Video Sewer Line – When do I need to video a sewer line ?

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Published: September 21, 2015 Last Updated: June 22, 2019

Sewer Video Line Inspections

  • Should I video the sewer line?
  • What will it reveal ?
  • How do they do it ?

When to video the sewer line

When toilets, sinks and tubs consistently don’t drain or back up.

If the seller tells you that they have had to have the sewer line unclogged, especially a number of times. Unclogging a line may be an indication that there are some ongoing problems.

Homes that have older and more mature trees that have evasive type roots are more prone to sewer blockages or damage than other homes in general. There are some trees that create more issues with plumbing sewer lines than others.

Areas that have extensive soil movement may shift or crack a sewer line occasionally.

Peace of mind. Buyers who want to take an extra precautionary step may likewise decide to video the sewer line for peace of mind and to know for sure that the line is in good shape.

What will videoing the sewer line reveal ?

Roots. The video may reveal roots. At times there may be a large blockage developing or the beginning signs of a few roots, that can develop into more of a problem.

Foreign object in the line. Kids may drop a toy in the toilet accidentally, and then flush the toilet; or strange things like, golf balls, small tooth brushes or other objects may show up on the video.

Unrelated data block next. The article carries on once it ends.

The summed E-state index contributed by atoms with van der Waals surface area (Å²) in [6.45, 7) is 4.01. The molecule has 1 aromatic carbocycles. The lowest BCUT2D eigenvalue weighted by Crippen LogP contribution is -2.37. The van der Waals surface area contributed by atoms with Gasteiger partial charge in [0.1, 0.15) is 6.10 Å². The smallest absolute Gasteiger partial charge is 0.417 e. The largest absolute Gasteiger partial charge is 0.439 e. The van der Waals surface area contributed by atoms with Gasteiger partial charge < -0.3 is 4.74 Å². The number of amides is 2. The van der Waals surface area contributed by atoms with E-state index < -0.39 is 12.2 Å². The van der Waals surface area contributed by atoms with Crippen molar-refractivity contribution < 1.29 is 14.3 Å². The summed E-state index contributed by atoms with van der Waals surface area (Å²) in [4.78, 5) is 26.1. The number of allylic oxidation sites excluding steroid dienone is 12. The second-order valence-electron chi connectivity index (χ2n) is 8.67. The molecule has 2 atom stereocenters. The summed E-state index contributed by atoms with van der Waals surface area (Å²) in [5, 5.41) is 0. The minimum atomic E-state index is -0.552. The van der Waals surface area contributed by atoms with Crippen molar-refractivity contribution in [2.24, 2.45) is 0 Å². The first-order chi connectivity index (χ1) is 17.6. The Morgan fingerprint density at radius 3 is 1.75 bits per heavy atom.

Hair and grease build-ups.

1.    Offset sewer pipe

2.    Cracked or damage sewer pipe

3.    Toys or other items clogging the line

4.    Tree roots – the most common cause

5.    Slope inadequate, possibly from settling or original installation

6.    Slope too steep, resulting in the water portion racing down the pipe and the solids moving slower and building up to a clog

How do they video a sewer line ?

A plumber will usually use a tiny, fiber-optic video water proof camera with a light, that is snaked through the sewers lines. Sometimes they only video the main sewer line, and sometimes they do the branch lines as well.

The newer equipment has better cameras and may also have transmitting equipment that will show exactly where a problem is. A transmitting signal is sent from the camera location and can be marked and identified from the above ground location. The newer equipment not only identifies where the problem is located but the depth of the sewer line. So now you know where to dig, but also how deep.

Often a home owner is responsible for the sewer line all the way to where it ties into the main city or municipality line in the street. This means that a owners responsibility may extend beyond the property line.

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